On Publishing Perspectives today, I explain why – in an age of digitisation – it’s more important than ever to keep books on paper.
The irony of the digital revolution is this: as it democratizes publishing, it widens the gap between those with Internet access and those without. For instance, take Wikipedia: this is perhaps the most useful collection of human knowledge ever created. And it’s wonderfully democratic. But where a few years ago you could read a relatively up-to-date paper encyclopedia in your local library, today you can’t — because of Wikipedia. Up-to-date encyclopedic knowledge now exists only online, and if you don’t have Internet access, too bad. The gap between the Internet-haves and the Internet-have-nots is getting wider.
That gap in turn will translate into an education gap, an economic gap, and a healthcare gap.
Wikipedia is a microcosm of the book industry. Hundreds of thousands of books are produced every year, by more and more people, at lower and lower costs, and increasingly unavailable to anyone without Internet access to buy or read them.
I founded Paperight specifically to address that problem …
I hope you’ll head over there and read the rest of the post.
It was a huge pleasure to meet and chat to Thomas Maree and Lungile Tom from CNBA Africa last week. They were doing a short segment on Paperight after we won the TOC Startup Showcase in February. Here’s the clip.
At the superb publishing-technology conference Tools of Change for Publishing last week, Michael Smith of Worldreader and I presented a session called ‘Disruptive Innovations in Emerging Markets: Mxit, Siyavula, Paperight and Worldreader’. Here are my notes, and you can see Michael’s slides on Slideshare.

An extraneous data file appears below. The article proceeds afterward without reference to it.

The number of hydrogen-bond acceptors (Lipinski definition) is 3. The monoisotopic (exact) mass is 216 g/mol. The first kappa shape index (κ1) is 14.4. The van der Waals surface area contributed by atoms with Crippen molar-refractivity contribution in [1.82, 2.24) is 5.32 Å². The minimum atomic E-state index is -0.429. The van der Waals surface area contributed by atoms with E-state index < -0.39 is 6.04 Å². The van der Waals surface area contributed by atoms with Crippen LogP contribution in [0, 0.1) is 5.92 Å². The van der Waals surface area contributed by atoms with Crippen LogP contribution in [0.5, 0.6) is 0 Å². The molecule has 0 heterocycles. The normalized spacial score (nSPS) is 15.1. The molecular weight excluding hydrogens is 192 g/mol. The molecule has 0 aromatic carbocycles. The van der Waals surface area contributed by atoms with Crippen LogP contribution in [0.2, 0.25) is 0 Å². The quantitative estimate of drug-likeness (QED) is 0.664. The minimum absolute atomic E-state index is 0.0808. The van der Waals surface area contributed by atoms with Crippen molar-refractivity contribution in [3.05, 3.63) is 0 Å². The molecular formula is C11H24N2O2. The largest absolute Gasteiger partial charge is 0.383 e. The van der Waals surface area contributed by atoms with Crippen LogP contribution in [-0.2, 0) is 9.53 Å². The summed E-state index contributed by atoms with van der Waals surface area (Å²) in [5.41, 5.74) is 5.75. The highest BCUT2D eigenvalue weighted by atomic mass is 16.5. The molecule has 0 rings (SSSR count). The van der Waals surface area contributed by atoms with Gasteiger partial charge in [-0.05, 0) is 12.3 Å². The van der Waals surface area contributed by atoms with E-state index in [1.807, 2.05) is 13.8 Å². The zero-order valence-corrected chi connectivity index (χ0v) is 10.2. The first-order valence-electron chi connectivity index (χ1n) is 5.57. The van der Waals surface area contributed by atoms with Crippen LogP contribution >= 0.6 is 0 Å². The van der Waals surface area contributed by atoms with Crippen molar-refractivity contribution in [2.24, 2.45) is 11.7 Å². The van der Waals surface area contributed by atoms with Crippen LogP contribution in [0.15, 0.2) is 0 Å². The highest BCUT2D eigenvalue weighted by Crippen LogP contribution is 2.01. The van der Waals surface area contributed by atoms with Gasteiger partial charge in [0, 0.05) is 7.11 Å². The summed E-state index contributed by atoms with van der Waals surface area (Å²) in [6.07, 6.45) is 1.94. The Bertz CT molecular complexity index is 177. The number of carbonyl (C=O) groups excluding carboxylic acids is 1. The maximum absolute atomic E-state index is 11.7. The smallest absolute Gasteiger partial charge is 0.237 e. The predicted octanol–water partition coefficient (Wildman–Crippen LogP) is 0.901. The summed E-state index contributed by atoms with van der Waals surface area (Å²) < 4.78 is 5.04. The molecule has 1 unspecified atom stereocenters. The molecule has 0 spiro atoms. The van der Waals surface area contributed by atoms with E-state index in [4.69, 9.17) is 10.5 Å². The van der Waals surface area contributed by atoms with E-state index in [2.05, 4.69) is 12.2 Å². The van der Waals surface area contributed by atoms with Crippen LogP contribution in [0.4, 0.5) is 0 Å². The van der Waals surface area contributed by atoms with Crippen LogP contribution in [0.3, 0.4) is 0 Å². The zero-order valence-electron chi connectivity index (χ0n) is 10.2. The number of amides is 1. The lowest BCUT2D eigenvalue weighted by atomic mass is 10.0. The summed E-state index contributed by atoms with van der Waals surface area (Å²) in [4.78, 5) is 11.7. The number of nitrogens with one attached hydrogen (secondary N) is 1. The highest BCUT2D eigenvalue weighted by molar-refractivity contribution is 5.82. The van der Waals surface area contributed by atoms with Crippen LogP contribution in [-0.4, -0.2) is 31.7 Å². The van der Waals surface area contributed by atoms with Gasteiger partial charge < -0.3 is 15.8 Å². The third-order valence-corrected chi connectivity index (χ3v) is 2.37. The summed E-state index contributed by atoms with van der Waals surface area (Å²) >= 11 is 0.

I come from Cape Town, South Africa, and my background’s in educational publishing and ebook production. South Africa is like two different countries: about 2 million wealthy people who support the publishing industry (excluding schools publishing, where the state is the largest client by far), and about 48 million people who could never afford an ereader, don’t have credit cards to buy things online, or can’t afford to physically travel to a bookstore. So to make it possible for most people to read books, we need to totally rethink how we sell books. And that’s going to take some disruptive innovations. Continue reading
Yesterday’s TEDxAIMS was incredible. AIMS is the African Institute for Mathematical Sciences, an institution that provides full one-year, live-in scholarships to post-grad sciences students from around Africa, and leads the inspiring Next Einstein Initiative. I spoke about my experiences trying to build fancy-tech products in South Africa, and my belief that for as long as we think “technology spreads quickly”, we’ll be working on the wrong problems.
Update 19 Feb 2013: I’ve now added the video. The text of the talk is below.
I loved this post by social-enterprise tech guru Ken Banks, articulating many of the principles we now (after years of getting it wrong) try to live by at Electric Book Works and Paperight.
Yes, we should provide local entrepreneurs and grassroots non-profits with tools – and where appropriate and requested, expertise – but we shouldn’t develop solutions to problems we don’t understand, we shouldn’t take ownership of a problem that isn’t ours and we certainly shouldn’t build things thousands of miles away and then jump on a plane in search of a home for them.
Highly recommended reading.